Vanderbilt readies for transition to unified Epic software platform

Training on the new system kicked off in early August and will continue until the planned go-live transition on November 2.

With a little more than two months left until Vanderbilt University Medical Center goes live with its new Epic software platform, the Nashville-based healthcare provider is poised to create a more integrated clinical, administrative and billing infrastructure to better serve patients.

One of the largest projects in its history, the organization is taking a unified approach to health IT with a range of applications from Epic that will replace some of VUMC’s own internally developed systems—including the StarPanel electronic health record—in an effort to more seamlessly deliver care and improve the patient experience.

On November 2, VUMC plans to switch to Epic’s software for medical record-keeping and clinic workflow, ordering of tests and treatments in hospitals and clinics, hospital scheduling and admissions, nursing documentation, medical management of surgical patients, outpatient prescribing, medication administration, non-retail pharmacy management, as well as hospital billing.

VUMC-CROP.jpgAccording to Jeff Balser, MD, president and CEO of VUMC, the platform—called eStar—is composed of 25 different modules of Epic software, which will serve as the backbone for a new IT ecosystem.

“Through eStar, we wanted to lay the right foundation for the future, a system that lets us interact with broad geographies, diverse care settings and patients using a range of devices, from laptops to iWatches,” Balser told an audience at VUMC’s Summer 2017 Leadership Assembly, which was held last week.

Nonetheless, “this is not a software replacement; this is a culture exercise,” he emphasized.

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As part of the eStar implementation, VUMC’s patient portal—My Health at Vanderbilt—is being upgraded with a new user interface, enhanced features and additional functionality.

“At ‘go live,’ we’re going to have four of our major clinics—Internal Medicine/Primary Care, Women’s Health, Orthopaedics and the Eye Institute—market the use of My Health at Vanderbilt to schedule return appointments,” Balser said. “While this will soon be available for all clinics, we are going to market these four initially because they have high utilization of My Health. After go live, we will schedule for all other areas to begin marketing the opportunity to make return appointments online.”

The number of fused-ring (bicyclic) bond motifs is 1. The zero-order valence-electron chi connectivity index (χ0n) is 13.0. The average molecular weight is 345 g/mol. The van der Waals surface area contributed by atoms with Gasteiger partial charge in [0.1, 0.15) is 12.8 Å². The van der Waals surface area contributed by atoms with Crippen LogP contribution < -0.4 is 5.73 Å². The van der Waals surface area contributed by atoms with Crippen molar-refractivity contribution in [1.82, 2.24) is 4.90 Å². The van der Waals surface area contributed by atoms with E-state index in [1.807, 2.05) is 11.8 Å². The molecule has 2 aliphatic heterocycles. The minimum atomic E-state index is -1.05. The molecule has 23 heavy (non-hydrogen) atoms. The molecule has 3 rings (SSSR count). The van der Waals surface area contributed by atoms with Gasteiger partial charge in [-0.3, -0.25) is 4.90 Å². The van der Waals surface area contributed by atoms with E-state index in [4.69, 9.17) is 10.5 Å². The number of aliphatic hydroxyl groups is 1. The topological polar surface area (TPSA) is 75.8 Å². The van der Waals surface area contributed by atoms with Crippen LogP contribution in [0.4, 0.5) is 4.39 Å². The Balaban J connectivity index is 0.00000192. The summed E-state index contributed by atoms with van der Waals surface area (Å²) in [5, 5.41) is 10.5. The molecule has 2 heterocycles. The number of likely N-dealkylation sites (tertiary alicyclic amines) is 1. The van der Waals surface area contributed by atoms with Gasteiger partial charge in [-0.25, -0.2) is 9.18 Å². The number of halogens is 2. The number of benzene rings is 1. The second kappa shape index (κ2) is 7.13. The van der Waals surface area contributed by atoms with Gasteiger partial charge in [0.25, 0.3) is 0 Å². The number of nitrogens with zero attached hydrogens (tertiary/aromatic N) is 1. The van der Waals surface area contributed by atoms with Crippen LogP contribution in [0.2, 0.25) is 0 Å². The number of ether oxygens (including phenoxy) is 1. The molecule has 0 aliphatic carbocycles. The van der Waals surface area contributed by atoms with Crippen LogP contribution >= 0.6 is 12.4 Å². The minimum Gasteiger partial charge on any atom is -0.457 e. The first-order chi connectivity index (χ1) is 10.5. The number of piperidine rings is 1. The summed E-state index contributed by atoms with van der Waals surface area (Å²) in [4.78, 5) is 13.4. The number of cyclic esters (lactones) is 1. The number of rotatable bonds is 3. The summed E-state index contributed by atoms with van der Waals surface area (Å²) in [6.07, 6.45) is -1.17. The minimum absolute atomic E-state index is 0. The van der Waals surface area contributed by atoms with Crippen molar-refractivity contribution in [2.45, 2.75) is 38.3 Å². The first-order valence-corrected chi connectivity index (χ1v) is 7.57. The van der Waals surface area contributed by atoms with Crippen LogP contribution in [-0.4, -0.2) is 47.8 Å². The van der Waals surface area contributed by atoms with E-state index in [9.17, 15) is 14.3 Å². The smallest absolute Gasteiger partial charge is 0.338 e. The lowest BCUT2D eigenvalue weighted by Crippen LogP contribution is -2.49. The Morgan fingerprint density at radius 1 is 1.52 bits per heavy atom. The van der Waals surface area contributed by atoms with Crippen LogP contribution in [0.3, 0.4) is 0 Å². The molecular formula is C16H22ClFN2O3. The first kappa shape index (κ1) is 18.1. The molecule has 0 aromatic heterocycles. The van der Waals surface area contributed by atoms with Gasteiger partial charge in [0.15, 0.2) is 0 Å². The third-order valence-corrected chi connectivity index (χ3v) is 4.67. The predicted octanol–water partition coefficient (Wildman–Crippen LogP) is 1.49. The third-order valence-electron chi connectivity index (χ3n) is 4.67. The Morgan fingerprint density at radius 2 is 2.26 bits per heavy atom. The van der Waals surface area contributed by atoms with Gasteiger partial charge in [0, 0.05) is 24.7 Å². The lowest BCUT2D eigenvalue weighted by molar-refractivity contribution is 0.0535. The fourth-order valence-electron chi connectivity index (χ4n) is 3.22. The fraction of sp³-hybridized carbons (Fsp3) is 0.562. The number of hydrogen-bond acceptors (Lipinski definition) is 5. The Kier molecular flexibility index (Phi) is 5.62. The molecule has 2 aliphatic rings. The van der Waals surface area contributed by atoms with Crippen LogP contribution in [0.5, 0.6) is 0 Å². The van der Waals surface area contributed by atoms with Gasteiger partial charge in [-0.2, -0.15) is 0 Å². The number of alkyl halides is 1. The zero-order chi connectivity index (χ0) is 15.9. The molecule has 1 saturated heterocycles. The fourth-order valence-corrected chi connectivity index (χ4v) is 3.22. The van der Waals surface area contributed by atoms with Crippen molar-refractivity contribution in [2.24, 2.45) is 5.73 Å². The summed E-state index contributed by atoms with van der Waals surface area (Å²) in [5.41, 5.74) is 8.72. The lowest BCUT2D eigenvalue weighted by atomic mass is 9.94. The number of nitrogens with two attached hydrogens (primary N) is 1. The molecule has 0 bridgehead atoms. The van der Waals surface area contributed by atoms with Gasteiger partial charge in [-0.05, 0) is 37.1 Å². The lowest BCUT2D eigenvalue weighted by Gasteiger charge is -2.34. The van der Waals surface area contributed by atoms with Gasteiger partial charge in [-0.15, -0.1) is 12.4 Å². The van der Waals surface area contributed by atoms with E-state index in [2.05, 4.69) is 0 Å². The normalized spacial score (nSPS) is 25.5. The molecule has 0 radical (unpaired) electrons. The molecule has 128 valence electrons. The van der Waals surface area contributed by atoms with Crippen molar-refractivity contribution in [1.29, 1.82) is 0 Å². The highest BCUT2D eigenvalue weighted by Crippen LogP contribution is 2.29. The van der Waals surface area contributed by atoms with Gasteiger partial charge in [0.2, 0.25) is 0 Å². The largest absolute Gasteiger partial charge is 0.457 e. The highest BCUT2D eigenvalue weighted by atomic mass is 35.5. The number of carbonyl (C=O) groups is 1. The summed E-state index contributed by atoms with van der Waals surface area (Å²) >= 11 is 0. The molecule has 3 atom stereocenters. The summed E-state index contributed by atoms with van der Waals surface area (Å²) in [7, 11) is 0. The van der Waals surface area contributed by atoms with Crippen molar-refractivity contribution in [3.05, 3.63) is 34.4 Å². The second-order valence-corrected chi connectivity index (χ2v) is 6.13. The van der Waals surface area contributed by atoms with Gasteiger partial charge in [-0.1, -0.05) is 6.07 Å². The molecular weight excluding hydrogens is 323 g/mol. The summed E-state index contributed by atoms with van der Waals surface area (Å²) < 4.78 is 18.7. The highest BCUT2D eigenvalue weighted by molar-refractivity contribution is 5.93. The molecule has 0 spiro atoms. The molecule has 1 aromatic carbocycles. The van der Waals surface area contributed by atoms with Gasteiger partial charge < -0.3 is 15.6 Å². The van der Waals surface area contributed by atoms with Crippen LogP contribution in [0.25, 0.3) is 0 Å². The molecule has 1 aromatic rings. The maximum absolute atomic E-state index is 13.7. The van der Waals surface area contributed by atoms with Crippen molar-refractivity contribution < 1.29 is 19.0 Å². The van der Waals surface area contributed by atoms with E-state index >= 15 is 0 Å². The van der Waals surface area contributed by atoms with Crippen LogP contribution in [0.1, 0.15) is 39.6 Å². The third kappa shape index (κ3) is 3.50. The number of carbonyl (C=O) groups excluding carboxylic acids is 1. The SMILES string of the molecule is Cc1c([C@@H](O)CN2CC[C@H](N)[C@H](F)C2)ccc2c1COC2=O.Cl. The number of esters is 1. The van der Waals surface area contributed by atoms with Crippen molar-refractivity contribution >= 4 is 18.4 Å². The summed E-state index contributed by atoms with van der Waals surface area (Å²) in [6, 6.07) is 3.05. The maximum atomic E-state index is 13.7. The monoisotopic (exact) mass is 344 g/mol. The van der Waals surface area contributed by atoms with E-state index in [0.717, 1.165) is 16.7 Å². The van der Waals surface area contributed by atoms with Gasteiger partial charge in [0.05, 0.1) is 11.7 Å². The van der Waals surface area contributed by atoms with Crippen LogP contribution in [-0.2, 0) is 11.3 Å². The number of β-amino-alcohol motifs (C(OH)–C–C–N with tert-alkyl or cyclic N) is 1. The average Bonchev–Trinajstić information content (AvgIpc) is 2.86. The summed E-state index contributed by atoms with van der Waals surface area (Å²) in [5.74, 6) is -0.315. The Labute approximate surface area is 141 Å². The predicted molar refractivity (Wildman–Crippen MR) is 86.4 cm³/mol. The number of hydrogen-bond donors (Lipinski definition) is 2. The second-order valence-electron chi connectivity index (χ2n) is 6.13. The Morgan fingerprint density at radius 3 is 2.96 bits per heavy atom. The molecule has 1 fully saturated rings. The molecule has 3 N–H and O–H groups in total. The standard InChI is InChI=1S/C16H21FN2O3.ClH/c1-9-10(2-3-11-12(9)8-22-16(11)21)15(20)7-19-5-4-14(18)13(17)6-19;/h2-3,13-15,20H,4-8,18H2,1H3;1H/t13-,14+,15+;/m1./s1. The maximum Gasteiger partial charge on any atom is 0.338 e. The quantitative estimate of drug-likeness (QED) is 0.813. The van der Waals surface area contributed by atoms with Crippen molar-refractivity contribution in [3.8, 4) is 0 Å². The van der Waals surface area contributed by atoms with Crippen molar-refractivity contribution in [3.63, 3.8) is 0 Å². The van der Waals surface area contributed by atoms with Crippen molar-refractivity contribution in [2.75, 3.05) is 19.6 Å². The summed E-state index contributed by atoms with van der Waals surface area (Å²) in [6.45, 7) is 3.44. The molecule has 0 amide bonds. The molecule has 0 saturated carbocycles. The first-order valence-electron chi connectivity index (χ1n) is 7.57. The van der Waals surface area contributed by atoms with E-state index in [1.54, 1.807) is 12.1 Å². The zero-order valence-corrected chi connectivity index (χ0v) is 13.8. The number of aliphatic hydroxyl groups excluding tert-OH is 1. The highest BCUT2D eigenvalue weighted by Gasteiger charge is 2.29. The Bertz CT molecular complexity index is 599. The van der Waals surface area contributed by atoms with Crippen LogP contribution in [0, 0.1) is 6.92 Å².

What makes VUMC’s eStar implementation, called EpicLeap, a bit nerve-wracking is the fact that the transition is not phased in over time but is expected to begin all at once on November 2. The “big bang” approach to the cutover is meant to avoid a prolonged learning curve for staff with different training phases and to ensure that all of VUMC is operating on eStar before early 2018, when its current clinical system—McKesson’s Horizon clinical suite—will no longer be supported by the vendor.

The massive training initiative on the new system kicked off in early August and will continues through the go-live to get 17,000 employees familiar with the new technology. In addition, regular go-live readiness assessment exercises have been conducted over the past five months, setting the stage for what VUMC officials hope will be a smooth launch.

“Our Epic transformation is an enormous undertaking, and there has been a great deal of planning and a great deal of work,” said C. Wright Pinson, MD, VUMC’s deputy CEO and chief health system officer. “How Epic comes off is crucial because it will support our mission for years to come. It will be a defining moment for us.”

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